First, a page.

I’m a creature of shorthand grief and operatic gestures thrown into the silent vacuum of space. I’m a creature of sudden snow and dirty slush. I cover the streets in metallic quiet but leave a residue of violins in my wake. You hear them but can’t remember their voice the second they stop. You go to sleep to the ghost of strings.

So let it be the music of the dreams guiding you forward through the turbid waters of disbelief into the quiet lake of your origin. This is where you know your own voice in the abyss, where there’s always a table set for you with your butchering knives and your sweat-damp napkins.

I’m a creature of desperate hours winding down into forgotten time. I’m a creature of my own imagination, perfect for this jagged screenplay cutting into every eddy and open wave with it’s devastating wit. I want out of the tide pool I’ve been driven into but I’m grounded here like the rock of Gibraltar, deep into the ocean floor where hell leaks up from the sand in poison gasses and we all pretend it’s air.

Long Shadows

The shadows are always long on this street of shame, surviving long past the age of consent and the age of forgiveness. The shadows here are wider and darker than the moon but thinner than your skin. Blue like veins and longing, perspiring the iris odor of death and regret. You can come home to this but you’ll never sleep to it.

I’ve measured the floor-space in my head and found it short three corners. I can thrash and punch out the borders here but I will always find myself leaning hard against limitations I live by but didn’t set. I will always find myself setting my watch to ghost revisions.

I can see everything that’s come to pass all at once like a collage of bad decisions, young hopes with only the surface left of them, and love that has no limits, no boundaries, no definitions, no rules to hem it in or discourage the natural mold of life attachments. It doesn’t make me sad. It doesn’t cause me regret. It was right just as it was, just as imperfect and messy as it was.

Those who’ve died, those who’ve hung on, we all have our place in this story. In this street of long shadows. We’ve all got our sarcophagus of doubt that we’re waiting for someone else to open to the light and fresh air. And we’ll wait a hundred years until we finally see that the someone else is ourselves grown a little wiser and little stronger than we used to be.

There’s a pocket universe for all of our unfinished works, our brilliance just about to break through our skin before we die. There’s a pocket universe where everything we could have become is recorded and notarized. Where every breakthrough we didn’t have time to express or experience is shared with sleeping souls, with dreamers and artists. With writers and wiseacres.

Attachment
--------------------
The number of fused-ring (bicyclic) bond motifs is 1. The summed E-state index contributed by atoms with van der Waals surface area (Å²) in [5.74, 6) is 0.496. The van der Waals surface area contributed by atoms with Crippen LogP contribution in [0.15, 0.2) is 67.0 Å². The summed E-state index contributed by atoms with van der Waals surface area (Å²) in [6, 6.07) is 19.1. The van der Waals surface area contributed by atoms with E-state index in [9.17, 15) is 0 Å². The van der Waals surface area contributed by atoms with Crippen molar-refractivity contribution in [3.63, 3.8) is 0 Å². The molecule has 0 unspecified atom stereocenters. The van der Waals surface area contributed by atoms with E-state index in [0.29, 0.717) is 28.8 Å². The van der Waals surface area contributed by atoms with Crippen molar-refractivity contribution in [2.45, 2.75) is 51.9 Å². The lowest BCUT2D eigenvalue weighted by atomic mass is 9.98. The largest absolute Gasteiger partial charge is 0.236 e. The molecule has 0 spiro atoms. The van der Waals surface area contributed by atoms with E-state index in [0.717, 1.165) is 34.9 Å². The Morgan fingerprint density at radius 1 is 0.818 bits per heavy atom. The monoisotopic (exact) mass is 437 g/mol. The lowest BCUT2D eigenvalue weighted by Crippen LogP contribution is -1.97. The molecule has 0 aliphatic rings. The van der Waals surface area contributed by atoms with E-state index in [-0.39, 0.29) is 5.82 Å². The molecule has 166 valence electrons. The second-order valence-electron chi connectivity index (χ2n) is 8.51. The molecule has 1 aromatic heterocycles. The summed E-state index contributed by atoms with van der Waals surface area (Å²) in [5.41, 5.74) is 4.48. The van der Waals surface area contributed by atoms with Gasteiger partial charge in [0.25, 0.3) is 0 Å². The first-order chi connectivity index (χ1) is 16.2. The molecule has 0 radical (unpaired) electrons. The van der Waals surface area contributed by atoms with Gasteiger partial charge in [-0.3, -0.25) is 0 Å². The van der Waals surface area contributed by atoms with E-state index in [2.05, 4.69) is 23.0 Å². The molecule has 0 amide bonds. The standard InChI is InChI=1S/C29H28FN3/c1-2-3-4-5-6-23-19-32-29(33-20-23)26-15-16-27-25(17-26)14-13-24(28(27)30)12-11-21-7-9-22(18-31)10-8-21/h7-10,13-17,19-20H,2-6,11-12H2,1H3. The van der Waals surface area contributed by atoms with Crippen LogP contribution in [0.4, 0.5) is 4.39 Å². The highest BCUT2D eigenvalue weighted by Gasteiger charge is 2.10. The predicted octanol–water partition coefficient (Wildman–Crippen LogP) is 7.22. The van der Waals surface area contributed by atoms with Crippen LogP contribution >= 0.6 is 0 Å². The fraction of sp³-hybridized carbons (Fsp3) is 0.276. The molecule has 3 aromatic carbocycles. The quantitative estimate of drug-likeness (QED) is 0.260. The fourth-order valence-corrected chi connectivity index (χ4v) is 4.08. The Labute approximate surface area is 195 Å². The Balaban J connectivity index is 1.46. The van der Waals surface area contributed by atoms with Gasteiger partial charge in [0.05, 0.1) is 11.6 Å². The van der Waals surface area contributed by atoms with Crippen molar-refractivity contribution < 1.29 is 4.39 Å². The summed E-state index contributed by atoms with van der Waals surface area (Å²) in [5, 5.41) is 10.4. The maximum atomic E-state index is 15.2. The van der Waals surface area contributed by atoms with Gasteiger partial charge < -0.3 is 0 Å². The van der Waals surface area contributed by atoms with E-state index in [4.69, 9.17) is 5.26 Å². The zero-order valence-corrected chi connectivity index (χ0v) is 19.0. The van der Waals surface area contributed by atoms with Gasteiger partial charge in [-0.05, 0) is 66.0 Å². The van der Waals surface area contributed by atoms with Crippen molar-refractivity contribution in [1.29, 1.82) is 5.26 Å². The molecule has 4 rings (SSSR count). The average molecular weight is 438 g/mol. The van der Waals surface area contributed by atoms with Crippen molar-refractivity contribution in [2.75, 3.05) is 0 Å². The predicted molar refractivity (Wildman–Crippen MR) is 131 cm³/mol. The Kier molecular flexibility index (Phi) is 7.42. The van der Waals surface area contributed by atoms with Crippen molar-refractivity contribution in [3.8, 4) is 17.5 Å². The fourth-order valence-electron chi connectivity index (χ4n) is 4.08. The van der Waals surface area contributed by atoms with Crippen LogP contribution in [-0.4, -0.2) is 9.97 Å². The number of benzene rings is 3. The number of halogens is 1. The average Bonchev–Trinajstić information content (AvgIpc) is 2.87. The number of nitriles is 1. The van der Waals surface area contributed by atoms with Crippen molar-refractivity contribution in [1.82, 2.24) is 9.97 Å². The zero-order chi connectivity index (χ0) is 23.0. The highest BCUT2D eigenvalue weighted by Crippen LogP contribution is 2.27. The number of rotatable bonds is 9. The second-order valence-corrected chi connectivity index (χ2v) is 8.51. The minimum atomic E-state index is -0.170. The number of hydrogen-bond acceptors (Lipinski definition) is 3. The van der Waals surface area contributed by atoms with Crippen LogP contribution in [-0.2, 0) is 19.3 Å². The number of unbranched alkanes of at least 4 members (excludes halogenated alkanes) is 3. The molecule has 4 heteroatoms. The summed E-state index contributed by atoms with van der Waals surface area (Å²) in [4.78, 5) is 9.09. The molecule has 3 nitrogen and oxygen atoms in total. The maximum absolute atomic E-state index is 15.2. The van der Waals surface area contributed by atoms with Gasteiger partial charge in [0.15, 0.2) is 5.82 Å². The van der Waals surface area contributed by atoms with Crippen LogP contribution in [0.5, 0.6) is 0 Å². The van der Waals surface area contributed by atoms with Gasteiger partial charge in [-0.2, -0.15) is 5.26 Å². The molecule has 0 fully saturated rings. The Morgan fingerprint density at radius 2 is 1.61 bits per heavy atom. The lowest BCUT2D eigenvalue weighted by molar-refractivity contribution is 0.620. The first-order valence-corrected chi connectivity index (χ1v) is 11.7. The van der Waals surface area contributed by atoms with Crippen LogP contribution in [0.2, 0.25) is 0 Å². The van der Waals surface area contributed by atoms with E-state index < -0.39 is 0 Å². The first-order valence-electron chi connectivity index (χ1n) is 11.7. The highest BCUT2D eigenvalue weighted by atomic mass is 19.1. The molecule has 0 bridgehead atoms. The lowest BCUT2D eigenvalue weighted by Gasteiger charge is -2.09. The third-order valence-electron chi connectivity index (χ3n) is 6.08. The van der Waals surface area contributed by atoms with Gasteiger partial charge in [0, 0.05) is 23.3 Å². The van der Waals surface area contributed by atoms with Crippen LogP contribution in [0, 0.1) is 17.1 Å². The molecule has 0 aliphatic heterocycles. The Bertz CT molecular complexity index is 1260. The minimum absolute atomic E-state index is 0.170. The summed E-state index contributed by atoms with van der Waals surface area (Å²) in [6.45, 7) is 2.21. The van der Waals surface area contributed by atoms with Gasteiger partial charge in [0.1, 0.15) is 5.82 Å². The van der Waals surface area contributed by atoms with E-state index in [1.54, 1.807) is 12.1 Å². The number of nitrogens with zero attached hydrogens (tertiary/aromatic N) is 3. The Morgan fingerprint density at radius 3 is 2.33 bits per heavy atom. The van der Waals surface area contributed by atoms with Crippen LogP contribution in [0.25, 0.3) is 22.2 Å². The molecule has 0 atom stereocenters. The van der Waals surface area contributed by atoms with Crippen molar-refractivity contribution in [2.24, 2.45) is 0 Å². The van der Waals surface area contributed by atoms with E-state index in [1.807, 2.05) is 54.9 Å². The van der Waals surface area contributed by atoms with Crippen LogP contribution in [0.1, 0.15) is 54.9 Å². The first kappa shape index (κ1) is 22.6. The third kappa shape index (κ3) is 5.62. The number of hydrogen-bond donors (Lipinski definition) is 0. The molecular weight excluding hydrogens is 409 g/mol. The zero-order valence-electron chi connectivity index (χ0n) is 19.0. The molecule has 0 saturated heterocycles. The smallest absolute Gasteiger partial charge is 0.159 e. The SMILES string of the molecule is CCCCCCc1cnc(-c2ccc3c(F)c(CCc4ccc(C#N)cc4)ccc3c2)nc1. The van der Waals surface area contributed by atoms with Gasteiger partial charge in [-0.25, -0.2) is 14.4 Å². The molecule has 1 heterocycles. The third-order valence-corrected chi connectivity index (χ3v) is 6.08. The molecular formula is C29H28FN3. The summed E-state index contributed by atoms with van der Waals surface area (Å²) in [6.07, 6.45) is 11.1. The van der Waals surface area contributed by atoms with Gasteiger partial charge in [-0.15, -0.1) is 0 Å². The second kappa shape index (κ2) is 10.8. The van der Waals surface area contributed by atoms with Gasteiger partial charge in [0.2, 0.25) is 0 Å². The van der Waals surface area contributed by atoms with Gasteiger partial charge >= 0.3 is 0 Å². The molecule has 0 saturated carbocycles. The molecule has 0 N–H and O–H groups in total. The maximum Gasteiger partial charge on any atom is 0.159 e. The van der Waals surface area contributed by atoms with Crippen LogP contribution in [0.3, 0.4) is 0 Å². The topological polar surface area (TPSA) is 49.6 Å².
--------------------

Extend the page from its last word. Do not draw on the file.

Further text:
I have no yardstick with which to measure the time I’ve got left to write the things I need to write or to record the things I’ve observed. I have no yardstick with which to measure how much I’ve accomplished or how close I’ve come to being my best self. That self isn’t today. That best self might have already passed me by or it might yet become – but it isn’t now. It isn’t now.

My best self is never now.

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The Weight of Everyone

My brother’s fake glasses and me; a memoir.

I’ve built castles on crumbling foundations. I’ve written stories with leaking pens obscuring half the words I’ve choked onto paper. I’ve typed correct lists of awkward Nordic and Nerd names for soap opera characters on pages stapled together and stuffed into important desk files without labels. I’ve built ideals on the principle of not getting killed by serial killers. I’ve lived an ethos unconnected with the granite weight of real life. I’ve built paper houses on anthills full of fire. I’m not going to say any of it was easy, I never took an easy step in my life. I’m not going to say I ever reached for perfection, I never did a perfect thing my whole life.

I’m asking for more time for the first time in my life. I’m a fucking mess and I’m not quite ready to fix myself. Feels like I’ve got things to do first, ghosts to counsel, wrongs to consider, and I need my scaffolding left alone long enough to get there without breaking every bone in my body first. I never wanted more time before like I want it now. It occurs to me that this might be how every person about to die has felt throughout the history of humankind. Nothing special here, nothing new in this spyglass of mine looking across my imaginary kingdom of possibilities. I’ve never been less healthy in my life and never wanted more desperately to stay alive. You’d think this was where I rise up with my tracksuit and sweat and take back my heart, lungs, and liver. You’d think this was the moment in the movie of my life where I shoot my vascular system full of oxygen and glory.

It’s not. I’ve never been here before and I’m not okay. I’m writing a new script for my hopes and in it I get to live long enough to live longer because I haven’t finished my business here. There are people who need me to help hold the floods back, to help chain the devil to the cracking walls long enough for them to run to where not even God can find them. I’m the witness protection program for fallen angels, defunct carrier pigeons, and people like me.

I’ve built relationships on wooden prayer beads from homeless men collected at the corner of Seventh and Market Street when I was sixteen years old. I’ve built my philosophy on the shirtless backs of beetles that excavate living skeletons for rotted marrow. It’s how I see into human hearts through to the valves that pump even when the muscles cramp with sorrow. I see your sorrow and raise you an ache. I can extend you the promise that you’re going to live through this until you don’t. I am oracle. I am diminished hope. I am your everything at three in the morning. I’m what’s left of you after the floods.